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Interest-only mortgages explained

Interest-only mortgages offer cheaper monthly repayments but what’s the catch?

There are two ways of paying your mortgage each month; repayment or interest-only. An interest-only mortgage means only paying the interest on the balance of your mortgage each month, and not paying back any of the money borrowed.

Compare interest-only mortgages

Compare interest-only mortgages if you're remortgaging, a first-time buyer, looking for a buy-to-let or moving home

Interest only mortgages

Interest-only mortgages are the cheaper option for monthly payments, but are riskier and can end up being more expensive in the long term.

Whilst this makes your monthly repayments smaller than a full-repayment mortgage you do not pay back your mortgage and you will never shrink your debt.

How do interest-only mortgages work?

As you do not pay back your mortgage debt you are, in effect, renting your home from your lender. Once the term of your mortgage finishes you will be expected to repay the balance of money owed.

Generally this would be done by selling your home and using the proceeds of the sale to repay the debt. This can also done with a ‘repayment vehicle’ – an investment or saving that matures alongside the mortgage to reach the level of the debt by the end of the term.

The cost of an interest-only mortgage

Let’s say you borrowed £160,000 to buy a £200,000 home, at a 3.7% APR over a 25 year term.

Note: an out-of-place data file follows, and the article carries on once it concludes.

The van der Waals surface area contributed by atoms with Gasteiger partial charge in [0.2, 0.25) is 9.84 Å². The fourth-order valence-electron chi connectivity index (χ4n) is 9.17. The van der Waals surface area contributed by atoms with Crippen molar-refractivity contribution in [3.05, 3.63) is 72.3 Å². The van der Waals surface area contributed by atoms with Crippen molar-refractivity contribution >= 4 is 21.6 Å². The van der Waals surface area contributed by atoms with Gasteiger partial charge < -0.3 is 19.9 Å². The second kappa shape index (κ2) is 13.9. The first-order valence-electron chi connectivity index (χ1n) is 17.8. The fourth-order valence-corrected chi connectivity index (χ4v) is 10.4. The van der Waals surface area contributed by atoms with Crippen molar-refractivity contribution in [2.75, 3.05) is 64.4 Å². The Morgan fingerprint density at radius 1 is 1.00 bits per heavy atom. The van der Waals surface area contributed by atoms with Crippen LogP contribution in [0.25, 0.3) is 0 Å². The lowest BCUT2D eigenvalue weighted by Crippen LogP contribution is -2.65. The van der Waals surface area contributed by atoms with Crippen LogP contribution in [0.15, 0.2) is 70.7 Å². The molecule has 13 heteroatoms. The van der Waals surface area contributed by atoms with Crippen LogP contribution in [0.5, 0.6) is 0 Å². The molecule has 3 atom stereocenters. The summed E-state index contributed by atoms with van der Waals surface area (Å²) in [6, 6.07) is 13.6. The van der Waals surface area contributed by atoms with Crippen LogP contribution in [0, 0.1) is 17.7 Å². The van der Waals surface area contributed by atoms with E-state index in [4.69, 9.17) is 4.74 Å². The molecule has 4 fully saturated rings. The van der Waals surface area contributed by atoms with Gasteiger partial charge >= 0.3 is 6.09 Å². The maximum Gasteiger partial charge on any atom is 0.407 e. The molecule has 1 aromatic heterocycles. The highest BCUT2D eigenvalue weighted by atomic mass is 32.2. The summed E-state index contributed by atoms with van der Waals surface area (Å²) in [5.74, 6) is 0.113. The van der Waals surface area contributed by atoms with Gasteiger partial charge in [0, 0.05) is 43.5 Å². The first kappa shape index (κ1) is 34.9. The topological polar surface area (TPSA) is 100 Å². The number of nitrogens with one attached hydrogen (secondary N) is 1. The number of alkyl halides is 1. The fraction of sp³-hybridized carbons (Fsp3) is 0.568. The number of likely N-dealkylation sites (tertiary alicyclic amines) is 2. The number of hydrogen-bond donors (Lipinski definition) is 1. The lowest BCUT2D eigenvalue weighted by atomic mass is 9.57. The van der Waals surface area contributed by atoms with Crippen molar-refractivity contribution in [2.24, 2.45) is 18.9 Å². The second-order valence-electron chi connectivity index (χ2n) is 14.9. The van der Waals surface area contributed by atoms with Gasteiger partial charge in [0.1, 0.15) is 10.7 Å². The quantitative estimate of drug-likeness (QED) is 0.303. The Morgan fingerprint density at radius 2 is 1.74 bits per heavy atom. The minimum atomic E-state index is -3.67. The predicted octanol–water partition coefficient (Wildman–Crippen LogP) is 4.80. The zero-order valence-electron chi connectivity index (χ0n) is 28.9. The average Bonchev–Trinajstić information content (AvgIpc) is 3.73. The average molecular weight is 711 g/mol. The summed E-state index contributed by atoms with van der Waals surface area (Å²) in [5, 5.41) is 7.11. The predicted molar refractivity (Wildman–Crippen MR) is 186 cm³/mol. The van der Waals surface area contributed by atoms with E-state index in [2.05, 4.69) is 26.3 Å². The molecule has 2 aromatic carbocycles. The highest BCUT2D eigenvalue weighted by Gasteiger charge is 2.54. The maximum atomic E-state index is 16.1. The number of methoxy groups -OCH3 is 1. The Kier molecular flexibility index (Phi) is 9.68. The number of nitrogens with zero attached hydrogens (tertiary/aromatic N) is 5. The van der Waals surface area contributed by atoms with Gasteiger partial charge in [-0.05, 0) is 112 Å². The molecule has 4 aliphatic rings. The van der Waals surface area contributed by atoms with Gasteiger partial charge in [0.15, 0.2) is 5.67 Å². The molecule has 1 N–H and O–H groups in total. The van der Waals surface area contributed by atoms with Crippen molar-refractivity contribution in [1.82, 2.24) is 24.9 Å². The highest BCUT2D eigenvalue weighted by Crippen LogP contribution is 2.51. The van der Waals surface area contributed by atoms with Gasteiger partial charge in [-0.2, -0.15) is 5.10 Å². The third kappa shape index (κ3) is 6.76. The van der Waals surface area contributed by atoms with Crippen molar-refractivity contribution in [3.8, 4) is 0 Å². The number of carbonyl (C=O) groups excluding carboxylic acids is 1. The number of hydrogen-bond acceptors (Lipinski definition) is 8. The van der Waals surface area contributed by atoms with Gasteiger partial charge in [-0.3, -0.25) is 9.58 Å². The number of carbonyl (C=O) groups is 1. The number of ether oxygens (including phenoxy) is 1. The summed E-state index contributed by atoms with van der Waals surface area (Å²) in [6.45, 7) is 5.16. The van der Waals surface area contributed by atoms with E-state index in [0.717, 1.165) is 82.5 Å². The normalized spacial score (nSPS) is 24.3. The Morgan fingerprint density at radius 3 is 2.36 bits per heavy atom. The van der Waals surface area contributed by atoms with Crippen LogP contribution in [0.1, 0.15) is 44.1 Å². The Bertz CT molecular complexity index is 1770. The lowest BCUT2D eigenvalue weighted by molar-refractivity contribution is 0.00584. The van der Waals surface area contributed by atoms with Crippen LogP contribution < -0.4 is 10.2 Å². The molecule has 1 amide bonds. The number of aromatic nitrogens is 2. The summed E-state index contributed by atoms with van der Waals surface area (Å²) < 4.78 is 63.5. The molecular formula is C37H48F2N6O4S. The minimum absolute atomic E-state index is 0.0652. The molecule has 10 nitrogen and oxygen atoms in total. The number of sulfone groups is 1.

The annual interest on this is £5,920, so this will be how much you will have to pay to the lender each year on an interest-only mortgage. On a full repayment mortgage you would pay this on top of a small repayment of the debt.

Interest-only Monthly payments would be around £493 and the total you’ll pay over 25 years is £148,180, plus you would still owe £160,000. So the lifetime of the mortgage will cost you £308,180.

Full-repayment  Your monthly payments would be £818, over 25 years you’ll pay £245,479. So an interest only mortgage would cost you £62,701 more in the full term and if you do not have repayment vehicle you would also have to sell your home too.

Who can get an interest-only mortgage?

To avoid borrowers being caught out (and unsustainable debt), the Financial Conduct Authority (FCA) require that a lender can only provide an interest-only mortgage if there is a credible plan on how to repay the debt at the end of the term, such as an ISA or other investment fund.

Your income and spending are very strictly assessed to determine whether you can afford the mortgage, specifically if you could cope if interest rates rise.

What are interest-only mortgages used for?

Buy-to-let mortgages are typically interest-only. Lenders take the potential rental income into account when determining mortgage affordability.

Buy-to-let mortgages are considered to be a business loan though and are not regulated by the FCA in the same way as residential mortgages.

In some areas with high rent prices, taking out an interest-only mortgage could be cheaper than renting. Whilst it is unwise as a long-term arrangement it is a way to get on the property ladder, although it is advisable to switch to a repayment mortgage as soon as possible to pay back debt.

A riskier option to take is to gamble on house prices rising. You could sell, pay off your mortgage debt and potentially make a profit.

Should house prices fall though you end up owing more than your home is worth and risk defaulting on your mortgage.

Using any form of risk-based investment – be this the value of your property, or other investments – to buy your home should be considered carefully, as you could end up with insufficient funds at the end of your interest-only mortgage term.

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